Earth’s Natural Resources Consumed Faster Than They Can Regenerate

It has been recorded that human consumption of natural resources outweighed the Earth’s ability to regenerate in 2019, with July marking the first time this has happened. At the current rate, a 75 percent increase in resource availability would be required to meet human consumption.

The Global Footprint Network is an international sustainability think tank. Mathis Wackernagel, a GFN founder and representative, had the following comment: “We have only got one Earth. This is the ultimate defining context for human existence. We can’t use 1.75 without destructive consequences.”

The Earth Overshoot Day is a yearly event of the GFN calendar. The organization wishes to highlight human activity on the planet and its relation to dwindling resources that cause ecosystem instability. The annual event was usually held at the end of the year, since its founding in 1986. The date of the event has migrated from late October to the beginning of August in recent years, marking the higher consumption by humankind over the years. And forcing GFN to present these activities much sooner in the year.

Earth’s Natural Resources Consumed Faster Than They Can Regenerate

The United Nations has released a report that presents the same statistics gathered by GFN. The highlight of the report says that current human activity regarding the destruction of the environment will have serious consequences. This will destabilize society on an ecological level.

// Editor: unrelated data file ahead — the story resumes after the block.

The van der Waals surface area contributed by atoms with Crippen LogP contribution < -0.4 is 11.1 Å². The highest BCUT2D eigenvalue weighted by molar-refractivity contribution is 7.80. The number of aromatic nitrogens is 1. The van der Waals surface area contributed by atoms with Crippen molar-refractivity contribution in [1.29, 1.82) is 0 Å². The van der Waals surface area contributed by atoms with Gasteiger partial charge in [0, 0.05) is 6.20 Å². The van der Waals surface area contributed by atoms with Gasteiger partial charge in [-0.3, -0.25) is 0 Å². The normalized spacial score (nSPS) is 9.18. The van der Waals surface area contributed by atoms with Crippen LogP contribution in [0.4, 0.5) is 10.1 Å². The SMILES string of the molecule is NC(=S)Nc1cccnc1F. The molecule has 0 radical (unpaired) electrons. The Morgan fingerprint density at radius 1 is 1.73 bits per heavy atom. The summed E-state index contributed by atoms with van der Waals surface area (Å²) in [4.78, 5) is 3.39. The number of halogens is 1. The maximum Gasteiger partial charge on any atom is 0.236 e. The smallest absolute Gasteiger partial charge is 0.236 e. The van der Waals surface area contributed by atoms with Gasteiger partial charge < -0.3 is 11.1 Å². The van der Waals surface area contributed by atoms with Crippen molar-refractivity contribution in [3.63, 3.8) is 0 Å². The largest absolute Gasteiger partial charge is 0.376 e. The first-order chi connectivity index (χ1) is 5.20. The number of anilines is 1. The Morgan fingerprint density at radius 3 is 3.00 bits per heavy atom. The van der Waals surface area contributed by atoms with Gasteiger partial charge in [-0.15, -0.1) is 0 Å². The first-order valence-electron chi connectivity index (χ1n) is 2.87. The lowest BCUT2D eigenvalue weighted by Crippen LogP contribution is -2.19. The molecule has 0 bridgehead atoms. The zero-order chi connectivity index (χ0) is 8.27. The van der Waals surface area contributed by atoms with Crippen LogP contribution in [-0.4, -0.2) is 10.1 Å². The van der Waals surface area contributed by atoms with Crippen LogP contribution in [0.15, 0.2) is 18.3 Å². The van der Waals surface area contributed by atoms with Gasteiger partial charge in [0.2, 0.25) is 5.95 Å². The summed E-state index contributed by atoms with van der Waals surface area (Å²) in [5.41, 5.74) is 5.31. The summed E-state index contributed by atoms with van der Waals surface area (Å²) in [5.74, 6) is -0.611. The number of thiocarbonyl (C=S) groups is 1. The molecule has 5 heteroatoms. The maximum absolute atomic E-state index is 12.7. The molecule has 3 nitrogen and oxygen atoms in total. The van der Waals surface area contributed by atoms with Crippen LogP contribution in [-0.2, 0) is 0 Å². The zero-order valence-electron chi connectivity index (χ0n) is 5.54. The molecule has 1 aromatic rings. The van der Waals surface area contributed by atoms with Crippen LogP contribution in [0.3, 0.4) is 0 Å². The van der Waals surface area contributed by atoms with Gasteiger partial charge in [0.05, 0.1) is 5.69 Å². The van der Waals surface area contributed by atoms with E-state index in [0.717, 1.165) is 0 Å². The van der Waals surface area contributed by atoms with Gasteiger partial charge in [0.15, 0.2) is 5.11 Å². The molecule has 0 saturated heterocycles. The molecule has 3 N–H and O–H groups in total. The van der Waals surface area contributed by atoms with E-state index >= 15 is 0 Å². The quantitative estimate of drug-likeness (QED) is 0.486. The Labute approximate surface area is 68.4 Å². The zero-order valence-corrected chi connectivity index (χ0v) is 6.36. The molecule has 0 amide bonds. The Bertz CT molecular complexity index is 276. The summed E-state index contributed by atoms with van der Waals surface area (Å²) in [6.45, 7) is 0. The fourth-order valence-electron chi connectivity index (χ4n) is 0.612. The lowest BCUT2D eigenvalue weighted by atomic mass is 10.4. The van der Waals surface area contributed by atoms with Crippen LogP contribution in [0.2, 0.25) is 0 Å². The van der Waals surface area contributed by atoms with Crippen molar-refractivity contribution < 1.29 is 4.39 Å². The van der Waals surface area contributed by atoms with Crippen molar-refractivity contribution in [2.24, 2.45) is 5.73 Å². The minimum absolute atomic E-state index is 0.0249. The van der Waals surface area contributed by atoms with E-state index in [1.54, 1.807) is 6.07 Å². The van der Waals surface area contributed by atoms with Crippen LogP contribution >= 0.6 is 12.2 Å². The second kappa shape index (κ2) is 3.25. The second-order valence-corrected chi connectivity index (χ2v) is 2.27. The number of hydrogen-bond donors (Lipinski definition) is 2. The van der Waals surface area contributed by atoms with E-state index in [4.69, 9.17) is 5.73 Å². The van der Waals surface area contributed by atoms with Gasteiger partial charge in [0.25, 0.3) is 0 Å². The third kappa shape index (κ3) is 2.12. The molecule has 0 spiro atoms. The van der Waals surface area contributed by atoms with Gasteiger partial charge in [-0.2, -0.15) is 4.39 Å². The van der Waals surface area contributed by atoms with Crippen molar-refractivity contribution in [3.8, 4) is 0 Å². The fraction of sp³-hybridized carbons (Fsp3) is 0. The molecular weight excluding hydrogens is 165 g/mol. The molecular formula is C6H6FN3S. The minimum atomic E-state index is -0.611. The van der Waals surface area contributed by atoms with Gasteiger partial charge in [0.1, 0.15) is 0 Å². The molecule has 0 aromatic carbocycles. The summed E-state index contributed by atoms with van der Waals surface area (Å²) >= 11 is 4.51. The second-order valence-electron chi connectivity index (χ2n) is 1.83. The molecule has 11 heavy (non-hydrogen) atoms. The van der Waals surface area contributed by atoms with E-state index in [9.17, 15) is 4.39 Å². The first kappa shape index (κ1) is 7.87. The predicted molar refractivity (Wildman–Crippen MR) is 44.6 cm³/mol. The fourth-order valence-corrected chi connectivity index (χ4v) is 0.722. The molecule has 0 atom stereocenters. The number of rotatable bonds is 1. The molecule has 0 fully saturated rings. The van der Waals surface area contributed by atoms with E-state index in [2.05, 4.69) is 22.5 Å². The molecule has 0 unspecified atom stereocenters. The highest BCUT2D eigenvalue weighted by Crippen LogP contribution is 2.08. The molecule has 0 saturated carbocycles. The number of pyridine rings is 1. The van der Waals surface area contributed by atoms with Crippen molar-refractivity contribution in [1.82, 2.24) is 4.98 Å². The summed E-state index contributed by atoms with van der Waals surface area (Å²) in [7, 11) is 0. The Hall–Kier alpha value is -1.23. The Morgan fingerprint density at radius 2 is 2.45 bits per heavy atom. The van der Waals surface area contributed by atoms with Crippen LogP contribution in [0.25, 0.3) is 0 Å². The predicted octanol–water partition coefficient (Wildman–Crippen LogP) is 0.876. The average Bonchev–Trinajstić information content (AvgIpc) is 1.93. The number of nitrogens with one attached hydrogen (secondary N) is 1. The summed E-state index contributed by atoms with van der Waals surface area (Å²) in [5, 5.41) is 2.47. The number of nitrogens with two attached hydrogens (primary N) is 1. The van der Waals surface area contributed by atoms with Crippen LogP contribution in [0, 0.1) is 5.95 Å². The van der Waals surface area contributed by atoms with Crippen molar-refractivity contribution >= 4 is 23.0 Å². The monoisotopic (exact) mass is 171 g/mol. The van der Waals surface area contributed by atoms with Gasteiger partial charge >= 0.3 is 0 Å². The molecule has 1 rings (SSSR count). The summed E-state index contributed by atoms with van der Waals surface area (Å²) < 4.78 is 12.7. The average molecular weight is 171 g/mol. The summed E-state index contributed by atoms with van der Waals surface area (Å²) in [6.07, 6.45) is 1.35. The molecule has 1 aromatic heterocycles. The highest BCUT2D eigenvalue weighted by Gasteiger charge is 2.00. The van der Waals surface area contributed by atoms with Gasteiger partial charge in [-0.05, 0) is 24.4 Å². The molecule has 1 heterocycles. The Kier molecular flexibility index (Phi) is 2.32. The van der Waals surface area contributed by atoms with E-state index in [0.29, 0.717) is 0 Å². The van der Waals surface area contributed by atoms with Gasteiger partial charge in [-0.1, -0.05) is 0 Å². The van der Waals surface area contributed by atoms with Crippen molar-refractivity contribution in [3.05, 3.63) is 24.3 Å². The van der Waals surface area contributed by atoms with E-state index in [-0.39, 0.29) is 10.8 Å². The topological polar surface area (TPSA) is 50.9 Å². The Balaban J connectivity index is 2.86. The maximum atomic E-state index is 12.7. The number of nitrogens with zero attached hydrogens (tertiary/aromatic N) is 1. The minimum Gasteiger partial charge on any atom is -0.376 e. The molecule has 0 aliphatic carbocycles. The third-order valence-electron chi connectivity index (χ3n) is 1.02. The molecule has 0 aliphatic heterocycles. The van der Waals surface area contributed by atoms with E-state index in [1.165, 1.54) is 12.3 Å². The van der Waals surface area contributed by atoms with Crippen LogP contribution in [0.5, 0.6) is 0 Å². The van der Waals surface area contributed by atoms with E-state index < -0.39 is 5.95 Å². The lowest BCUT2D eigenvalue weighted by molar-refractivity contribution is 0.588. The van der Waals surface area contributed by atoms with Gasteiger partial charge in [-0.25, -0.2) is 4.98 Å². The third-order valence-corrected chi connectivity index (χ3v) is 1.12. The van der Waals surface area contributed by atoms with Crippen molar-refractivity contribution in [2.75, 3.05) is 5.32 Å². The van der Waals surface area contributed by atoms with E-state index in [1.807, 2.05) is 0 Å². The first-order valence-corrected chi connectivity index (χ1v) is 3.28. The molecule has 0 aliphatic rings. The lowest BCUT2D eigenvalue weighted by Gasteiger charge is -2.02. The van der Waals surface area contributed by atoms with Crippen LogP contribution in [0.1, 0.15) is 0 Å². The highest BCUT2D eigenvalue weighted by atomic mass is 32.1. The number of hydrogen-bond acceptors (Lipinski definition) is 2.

The US is one of the leading causes of the current situation. The UN has criticized Americans, stating that if the whole world lived like them, we would need the resources of 5 Earths to sustain ourselves. Countries such as the UK and France rank lower on their consumption, coming it at three required Earths. But that is nothing to be proud of.

This radical resource consumption will affect countries on the weak side of the fence. This is because these countries are usually mined or farmed for those resources by wealthier ones. So, despite not significantly contributing to the consumptions, the poorer countries will bear the higher cost.

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About the Author: Emmy Skylar

Emmy Skylar started working for Debate Report in 2017. Emmy grew up in a small town in northern Manitoba. But moved to Ontario for university. Before joining Debate Report, Emmy briefly worked as a freelance journalist for CBC News.  She covers politics and the economy.

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